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We provide Spill Prevention, Control & Countermeasure Plans for facilities required under EPA regulations. We adhere to the Clean Water Act (CWA) title 40 CFR part 112 when designing and implementing a SPCC plan. The purpose of the SPCC plan is to help facilities prevent a discharge of oil into navigable waters or adjoining shorelines. The rule is part of the US EPA oil spill prevention program and was published under the CWA.
Who is covered by the SPCC Rule?
A facility is covered (required) to have a SPCC plan in place if it has an aggregate aboveground storage capacity greater than 1320 US gallons or a buried storage capacity greater than 42000 US gallons and there is a reasonable expectation of an oil discharge into or upon navigable waters of the US or adjoining shorelines.
What Types of Oil Are Covered?
Oil of any type and any form. This includes everything from, but not limited to, petroleum oil, refined oil, sludge, synthetic oil, mineral oil, and oil mixes. Also, animal and fish oils, fats, and grease as well as vegetable oils, and oils from fruits, nuts and seeds.
How do I know if my facility could reasonably discharge oil into or upon navigable waters?
You can determine this by considering the geography and location of your facility relative to nearby navigable waters (such as streams, creeks and other waterways). Additionally, you should determine if ditches, gullies, storm sewers or other drainage systems may transport an oil spill to a nearby stream(s). You would also want to consider if precipitation runoff could transport oil into navigable waters of the US.
What Do Covered Facilities Have to Do?
A facility that meets the mentioned criteria MUST comply with the SPCC rule by preventing oil spills and developing and implementing a SPCC plan. This plan needs to be an active document within the facility management and be updated every five years.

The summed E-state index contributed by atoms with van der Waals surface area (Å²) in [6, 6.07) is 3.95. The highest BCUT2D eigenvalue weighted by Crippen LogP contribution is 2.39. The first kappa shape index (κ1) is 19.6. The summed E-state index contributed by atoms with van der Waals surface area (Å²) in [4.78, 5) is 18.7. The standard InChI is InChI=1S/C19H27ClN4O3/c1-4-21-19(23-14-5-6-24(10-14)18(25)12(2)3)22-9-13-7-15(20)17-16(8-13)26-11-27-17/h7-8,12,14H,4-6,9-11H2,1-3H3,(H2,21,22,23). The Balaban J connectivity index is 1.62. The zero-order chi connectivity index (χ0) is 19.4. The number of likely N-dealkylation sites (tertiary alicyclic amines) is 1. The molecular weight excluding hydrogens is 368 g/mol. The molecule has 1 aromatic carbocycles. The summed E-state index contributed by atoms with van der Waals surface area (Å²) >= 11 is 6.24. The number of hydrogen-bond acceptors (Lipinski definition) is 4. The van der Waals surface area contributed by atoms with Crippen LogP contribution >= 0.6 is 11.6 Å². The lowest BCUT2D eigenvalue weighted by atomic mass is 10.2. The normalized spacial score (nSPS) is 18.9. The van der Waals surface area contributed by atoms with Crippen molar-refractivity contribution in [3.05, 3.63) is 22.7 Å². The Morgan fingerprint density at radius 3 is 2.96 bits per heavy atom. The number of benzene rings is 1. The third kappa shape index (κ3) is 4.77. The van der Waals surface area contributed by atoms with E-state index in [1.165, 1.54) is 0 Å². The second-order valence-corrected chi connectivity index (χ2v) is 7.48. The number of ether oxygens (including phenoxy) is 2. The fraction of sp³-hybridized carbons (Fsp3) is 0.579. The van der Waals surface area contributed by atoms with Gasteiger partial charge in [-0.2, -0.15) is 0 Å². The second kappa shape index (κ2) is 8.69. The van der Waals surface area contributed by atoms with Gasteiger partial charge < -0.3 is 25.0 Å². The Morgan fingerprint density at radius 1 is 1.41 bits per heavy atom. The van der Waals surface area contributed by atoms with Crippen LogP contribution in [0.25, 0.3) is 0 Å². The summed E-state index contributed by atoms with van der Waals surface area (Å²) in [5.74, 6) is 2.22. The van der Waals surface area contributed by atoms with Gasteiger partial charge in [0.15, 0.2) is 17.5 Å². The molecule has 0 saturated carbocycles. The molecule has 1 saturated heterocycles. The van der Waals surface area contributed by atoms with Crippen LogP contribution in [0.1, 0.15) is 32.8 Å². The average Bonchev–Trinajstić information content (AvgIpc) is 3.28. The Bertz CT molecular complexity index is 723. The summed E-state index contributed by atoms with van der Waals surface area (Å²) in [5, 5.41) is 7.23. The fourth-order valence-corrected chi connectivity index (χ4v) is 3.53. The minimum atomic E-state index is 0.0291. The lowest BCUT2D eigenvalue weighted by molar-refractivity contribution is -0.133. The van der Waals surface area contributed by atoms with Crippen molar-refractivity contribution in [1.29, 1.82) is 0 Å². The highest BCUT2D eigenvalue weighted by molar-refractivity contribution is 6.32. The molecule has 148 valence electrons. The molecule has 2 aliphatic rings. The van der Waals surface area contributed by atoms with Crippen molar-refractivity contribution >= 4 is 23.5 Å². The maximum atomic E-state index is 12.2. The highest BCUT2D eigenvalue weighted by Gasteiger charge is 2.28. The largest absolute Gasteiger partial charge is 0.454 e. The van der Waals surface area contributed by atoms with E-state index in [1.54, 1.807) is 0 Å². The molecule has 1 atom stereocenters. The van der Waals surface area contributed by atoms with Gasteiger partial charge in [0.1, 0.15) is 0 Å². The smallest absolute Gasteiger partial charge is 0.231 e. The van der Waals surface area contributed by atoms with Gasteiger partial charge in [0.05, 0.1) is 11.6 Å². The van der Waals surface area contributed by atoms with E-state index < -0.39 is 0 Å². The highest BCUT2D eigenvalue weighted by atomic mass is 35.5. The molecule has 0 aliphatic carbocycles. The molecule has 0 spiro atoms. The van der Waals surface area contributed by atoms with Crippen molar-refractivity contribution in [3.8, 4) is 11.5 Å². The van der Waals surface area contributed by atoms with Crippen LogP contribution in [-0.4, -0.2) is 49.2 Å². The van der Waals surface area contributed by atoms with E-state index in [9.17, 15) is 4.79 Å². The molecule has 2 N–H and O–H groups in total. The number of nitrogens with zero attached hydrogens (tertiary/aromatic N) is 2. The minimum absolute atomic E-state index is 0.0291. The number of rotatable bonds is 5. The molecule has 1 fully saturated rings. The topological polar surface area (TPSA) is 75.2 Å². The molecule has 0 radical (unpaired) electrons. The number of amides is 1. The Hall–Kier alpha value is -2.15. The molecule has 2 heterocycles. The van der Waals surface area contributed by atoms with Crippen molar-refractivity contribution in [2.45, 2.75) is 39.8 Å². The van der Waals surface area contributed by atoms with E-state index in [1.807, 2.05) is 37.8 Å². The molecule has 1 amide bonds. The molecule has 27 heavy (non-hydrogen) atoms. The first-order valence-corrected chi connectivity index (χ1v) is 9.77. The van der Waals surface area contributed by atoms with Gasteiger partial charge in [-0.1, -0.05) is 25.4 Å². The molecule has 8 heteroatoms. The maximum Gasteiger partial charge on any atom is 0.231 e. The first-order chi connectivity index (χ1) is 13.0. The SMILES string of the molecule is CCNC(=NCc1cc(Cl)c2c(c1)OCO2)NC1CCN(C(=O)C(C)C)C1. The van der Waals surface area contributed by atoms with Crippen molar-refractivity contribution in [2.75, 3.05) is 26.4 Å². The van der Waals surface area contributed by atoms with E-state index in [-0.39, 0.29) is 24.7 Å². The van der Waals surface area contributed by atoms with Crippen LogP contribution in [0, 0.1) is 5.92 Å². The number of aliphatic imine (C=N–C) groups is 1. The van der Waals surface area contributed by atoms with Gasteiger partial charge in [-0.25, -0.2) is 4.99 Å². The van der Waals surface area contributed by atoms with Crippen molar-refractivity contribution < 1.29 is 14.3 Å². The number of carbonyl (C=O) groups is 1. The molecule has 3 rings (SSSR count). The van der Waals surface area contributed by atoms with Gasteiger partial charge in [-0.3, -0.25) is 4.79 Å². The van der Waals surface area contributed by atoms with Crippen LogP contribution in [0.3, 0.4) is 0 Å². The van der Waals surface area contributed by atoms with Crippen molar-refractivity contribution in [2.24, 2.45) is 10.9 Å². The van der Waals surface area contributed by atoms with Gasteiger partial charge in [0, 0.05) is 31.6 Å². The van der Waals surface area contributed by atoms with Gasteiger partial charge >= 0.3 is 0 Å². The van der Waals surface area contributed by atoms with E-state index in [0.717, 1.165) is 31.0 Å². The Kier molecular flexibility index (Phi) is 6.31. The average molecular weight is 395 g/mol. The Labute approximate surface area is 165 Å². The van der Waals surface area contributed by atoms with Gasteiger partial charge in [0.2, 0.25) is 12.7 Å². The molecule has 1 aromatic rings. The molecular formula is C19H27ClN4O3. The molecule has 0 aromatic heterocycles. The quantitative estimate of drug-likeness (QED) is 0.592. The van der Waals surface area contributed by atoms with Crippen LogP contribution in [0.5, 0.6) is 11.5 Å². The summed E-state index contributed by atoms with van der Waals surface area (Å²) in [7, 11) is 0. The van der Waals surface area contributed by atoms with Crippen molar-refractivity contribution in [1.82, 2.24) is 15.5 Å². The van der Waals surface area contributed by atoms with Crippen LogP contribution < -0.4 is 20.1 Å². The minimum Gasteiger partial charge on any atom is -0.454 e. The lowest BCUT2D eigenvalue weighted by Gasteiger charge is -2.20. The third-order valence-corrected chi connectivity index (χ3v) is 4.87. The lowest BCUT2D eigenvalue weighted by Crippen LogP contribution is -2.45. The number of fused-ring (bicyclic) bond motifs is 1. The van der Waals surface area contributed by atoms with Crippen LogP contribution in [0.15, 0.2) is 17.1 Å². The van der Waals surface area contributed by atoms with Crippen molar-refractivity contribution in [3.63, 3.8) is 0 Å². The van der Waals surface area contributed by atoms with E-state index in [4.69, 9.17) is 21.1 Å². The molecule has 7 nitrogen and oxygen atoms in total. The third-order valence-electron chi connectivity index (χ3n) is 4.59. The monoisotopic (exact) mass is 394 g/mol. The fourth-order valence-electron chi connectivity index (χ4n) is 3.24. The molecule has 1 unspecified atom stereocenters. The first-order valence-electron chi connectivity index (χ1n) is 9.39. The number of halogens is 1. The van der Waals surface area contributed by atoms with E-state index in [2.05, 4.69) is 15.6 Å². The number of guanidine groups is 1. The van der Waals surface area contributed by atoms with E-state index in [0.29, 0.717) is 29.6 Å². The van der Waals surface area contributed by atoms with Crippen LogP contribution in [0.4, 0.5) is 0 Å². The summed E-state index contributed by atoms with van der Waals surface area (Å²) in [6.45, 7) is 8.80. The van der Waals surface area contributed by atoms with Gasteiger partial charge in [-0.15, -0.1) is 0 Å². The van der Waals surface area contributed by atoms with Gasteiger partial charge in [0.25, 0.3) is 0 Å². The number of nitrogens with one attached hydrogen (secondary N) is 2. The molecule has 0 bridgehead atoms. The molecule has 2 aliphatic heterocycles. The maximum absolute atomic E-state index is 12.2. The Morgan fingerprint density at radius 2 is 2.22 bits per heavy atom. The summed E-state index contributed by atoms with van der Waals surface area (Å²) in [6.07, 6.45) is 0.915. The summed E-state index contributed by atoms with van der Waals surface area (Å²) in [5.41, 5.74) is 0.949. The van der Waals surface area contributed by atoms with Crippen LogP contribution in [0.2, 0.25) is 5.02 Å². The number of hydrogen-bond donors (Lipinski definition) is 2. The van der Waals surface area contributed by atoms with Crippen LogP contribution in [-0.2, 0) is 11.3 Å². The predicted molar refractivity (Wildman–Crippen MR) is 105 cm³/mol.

Stormwater Pollution Prevention Plans (SWPPP)
We provide Stormwater Pollution Prevention Plans that adhere to your state’s National Pollutant Discharge Elimination System (NPDES) permit requirements.
Our service areas include Alabama, Arkansas, Florida, Georgia, Illinois, Indiana, Kentucky, Louisiana, Mississippi, Missouri, North Carolina, Ohio, Pennsylvania, South Carolina, Tennessee, Texas, Virginia, and Washington (District of Columbia). Please feel free to call us for a site-specific price for your property.
What is a Stormwater Pollution Prevention Plan (SWPPP)?
A Stormwater Pollution Prevention Plan (SWPPP) is a document designed to identify sources of potential surface water pollutants that may be contaminated by surface run-off and are present on an impervious surface at an industrial facility, plans for processes and physical controls to mitigate or contain those sources, and inspection protocols to ensure that the processes and controls are implemented. Examples of potential pollutants that may be collected by surface run-off include: spills of hazardous materials, some spill residues and wash waters, dusts generated by manufacturing processes that have settled on the site, and other manufacturing byproducts.
What is the purpose of a SWPPP?
The SWPPP serves as a required component of a National Pollutant Discharge Elimination System (NPDES) general permit that may be issued for a group of related industrial properties or a specific permit that may be issued for an industrial property.
What types of industrial facilities require a SWPPP and/or NPDES permit?